Debates often arise between contributors who point out that the topic on which they are writing is popular (and thus important) and those who believe that, regardless of a fictional universe's popularity, having well over 500 articles devoted to specific episodes of an American animated television series and a single article on Paradise Lost makes Wikipedia appear biased towards pop culture and against "serious" subjects such as the Western canon. Of course, as Wikipedia is a wiki, its materials can be said to reflect readers' priorities, since anyone may add more information about their preferred subjects and become an editor. However, the issue of systemic bias is a real one, as is the issue of bias in the form of deletion of verifiable material on the vague grounds of it being "unencyclopedic."
Tone and focus
One of the major aspects of fancruft articles is that they tend to focus entirely on their subject's fictional relevance, as opposed to their place in the real world. Articles on episodes of television series, or fictional characters in movies are more likely to be labeled fancruft if they are primarily summaries, biographies of made-up people, or collections of trivia that relate to the continuity of a series rather than its critical or social reception. In fact, an article should not be entirely composed of summaries or biographies of fictional characters. Articles can often avoid being labeled fancruft if they avoid focusing on their subjects as fiction. See Wikipedia:Manual of Style (writing about fiction) for more about how to achieve this.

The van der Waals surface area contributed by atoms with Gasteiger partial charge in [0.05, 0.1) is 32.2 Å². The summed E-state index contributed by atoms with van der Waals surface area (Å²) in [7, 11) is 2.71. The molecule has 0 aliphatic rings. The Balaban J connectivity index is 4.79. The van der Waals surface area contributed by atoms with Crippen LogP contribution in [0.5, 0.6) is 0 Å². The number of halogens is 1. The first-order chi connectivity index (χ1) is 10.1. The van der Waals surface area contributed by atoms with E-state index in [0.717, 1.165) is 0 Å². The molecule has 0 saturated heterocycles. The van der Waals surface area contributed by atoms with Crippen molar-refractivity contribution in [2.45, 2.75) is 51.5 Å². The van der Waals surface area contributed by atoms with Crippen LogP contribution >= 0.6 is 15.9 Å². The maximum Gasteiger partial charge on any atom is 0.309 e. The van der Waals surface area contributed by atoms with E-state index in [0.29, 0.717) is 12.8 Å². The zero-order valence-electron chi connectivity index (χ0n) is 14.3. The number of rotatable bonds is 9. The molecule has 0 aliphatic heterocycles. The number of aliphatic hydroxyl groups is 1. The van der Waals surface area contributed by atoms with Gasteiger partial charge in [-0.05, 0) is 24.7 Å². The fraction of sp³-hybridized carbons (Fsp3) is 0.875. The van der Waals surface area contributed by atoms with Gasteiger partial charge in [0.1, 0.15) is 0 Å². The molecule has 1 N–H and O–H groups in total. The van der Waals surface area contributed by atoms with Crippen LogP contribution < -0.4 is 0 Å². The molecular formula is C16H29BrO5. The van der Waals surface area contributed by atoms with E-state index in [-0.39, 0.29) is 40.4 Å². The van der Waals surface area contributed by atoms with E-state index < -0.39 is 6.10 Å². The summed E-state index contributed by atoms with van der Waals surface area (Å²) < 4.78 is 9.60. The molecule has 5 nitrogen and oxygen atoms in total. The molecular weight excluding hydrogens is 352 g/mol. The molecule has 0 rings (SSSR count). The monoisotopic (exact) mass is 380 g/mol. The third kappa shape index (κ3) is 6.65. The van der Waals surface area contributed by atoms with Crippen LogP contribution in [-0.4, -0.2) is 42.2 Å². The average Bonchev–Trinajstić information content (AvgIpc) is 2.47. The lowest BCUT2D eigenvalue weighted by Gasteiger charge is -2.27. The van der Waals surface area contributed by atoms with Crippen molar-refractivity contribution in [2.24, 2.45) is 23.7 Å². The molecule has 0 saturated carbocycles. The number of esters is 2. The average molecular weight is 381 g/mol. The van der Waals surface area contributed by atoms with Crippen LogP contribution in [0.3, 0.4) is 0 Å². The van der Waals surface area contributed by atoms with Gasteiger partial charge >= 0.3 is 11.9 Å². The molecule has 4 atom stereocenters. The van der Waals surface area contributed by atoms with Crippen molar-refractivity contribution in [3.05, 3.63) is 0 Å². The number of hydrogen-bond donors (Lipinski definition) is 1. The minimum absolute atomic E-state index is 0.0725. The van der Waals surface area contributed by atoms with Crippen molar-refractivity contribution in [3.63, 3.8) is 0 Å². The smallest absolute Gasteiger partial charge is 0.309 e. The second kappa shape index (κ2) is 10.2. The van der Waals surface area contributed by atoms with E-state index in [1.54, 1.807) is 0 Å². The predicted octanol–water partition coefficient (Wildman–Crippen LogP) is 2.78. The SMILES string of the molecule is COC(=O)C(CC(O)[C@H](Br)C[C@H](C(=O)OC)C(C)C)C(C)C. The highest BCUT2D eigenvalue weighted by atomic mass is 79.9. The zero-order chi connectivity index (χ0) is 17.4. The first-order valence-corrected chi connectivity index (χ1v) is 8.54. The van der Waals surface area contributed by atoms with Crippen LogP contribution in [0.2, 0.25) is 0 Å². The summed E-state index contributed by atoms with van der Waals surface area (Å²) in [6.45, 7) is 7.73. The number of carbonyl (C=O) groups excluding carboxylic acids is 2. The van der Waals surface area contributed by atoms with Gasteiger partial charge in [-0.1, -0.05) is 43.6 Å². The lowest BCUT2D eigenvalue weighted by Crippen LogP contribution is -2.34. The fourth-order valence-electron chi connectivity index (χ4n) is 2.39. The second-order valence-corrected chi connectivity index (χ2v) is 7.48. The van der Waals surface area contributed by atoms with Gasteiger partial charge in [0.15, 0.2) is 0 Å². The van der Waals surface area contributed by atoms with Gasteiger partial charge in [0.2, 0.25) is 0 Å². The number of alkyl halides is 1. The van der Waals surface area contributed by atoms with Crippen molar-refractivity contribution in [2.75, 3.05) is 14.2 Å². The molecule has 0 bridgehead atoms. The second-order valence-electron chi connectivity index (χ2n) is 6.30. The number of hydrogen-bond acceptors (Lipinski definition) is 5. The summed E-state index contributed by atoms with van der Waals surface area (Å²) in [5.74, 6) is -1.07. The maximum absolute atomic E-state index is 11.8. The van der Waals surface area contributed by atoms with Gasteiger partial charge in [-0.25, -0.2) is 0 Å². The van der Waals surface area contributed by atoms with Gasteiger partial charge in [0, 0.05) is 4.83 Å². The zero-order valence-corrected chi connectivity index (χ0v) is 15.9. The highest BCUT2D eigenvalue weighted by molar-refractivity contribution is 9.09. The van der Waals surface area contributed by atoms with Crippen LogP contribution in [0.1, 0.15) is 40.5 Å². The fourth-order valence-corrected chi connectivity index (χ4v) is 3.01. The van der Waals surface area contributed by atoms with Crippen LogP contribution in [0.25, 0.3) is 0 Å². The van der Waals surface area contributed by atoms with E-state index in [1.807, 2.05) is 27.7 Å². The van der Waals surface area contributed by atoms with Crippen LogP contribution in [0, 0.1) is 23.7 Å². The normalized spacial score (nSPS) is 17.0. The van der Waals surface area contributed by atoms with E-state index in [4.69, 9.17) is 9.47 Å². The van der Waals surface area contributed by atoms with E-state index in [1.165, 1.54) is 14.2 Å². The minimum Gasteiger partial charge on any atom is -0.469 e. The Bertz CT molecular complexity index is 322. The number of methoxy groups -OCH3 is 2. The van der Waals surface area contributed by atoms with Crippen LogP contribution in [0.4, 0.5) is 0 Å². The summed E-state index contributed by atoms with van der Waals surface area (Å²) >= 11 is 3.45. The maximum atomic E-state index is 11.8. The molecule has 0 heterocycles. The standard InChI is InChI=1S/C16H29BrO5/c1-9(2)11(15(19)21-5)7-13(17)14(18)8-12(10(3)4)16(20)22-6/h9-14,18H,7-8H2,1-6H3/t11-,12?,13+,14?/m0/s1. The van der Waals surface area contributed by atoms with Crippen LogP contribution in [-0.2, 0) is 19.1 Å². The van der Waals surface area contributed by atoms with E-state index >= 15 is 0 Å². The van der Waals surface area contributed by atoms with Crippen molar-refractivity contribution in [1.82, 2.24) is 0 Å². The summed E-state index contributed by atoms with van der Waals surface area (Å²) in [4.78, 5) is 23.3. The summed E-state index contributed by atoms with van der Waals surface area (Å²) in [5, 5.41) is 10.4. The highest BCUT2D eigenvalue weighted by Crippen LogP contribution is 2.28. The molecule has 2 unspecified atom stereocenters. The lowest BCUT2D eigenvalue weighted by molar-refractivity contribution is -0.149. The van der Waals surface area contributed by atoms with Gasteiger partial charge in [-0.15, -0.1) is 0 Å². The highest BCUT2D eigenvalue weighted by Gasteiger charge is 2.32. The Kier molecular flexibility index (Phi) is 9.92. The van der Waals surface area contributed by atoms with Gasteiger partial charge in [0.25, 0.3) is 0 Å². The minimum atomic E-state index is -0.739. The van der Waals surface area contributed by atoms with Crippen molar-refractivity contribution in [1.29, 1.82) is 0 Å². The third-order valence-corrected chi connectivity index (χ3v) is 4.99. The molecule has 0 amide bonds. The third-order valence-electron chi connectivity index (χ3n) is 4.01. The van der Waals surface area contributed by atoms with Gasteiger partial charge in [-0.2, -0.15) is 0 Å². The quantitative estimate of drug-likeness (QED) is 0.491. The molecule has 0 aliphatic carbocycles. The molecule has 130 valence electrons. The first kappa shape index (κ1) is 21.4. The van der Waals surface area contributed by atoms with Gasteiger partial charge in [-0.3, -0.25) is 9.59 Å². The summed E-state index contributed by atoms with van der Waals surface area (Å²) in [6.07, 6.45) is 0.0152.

There is also a positive side to the act of describing an article as containing cruft; those who would keep the information in it are stimulated to produce a better article to avoid deletion, or merge several unviably small articles into one with clearer focus. Concentrating, say, minor characters in a series can be good for them, as giving them what some may consider the "appropriate" amount of attention may avoid their complete removal from the encyclopedia.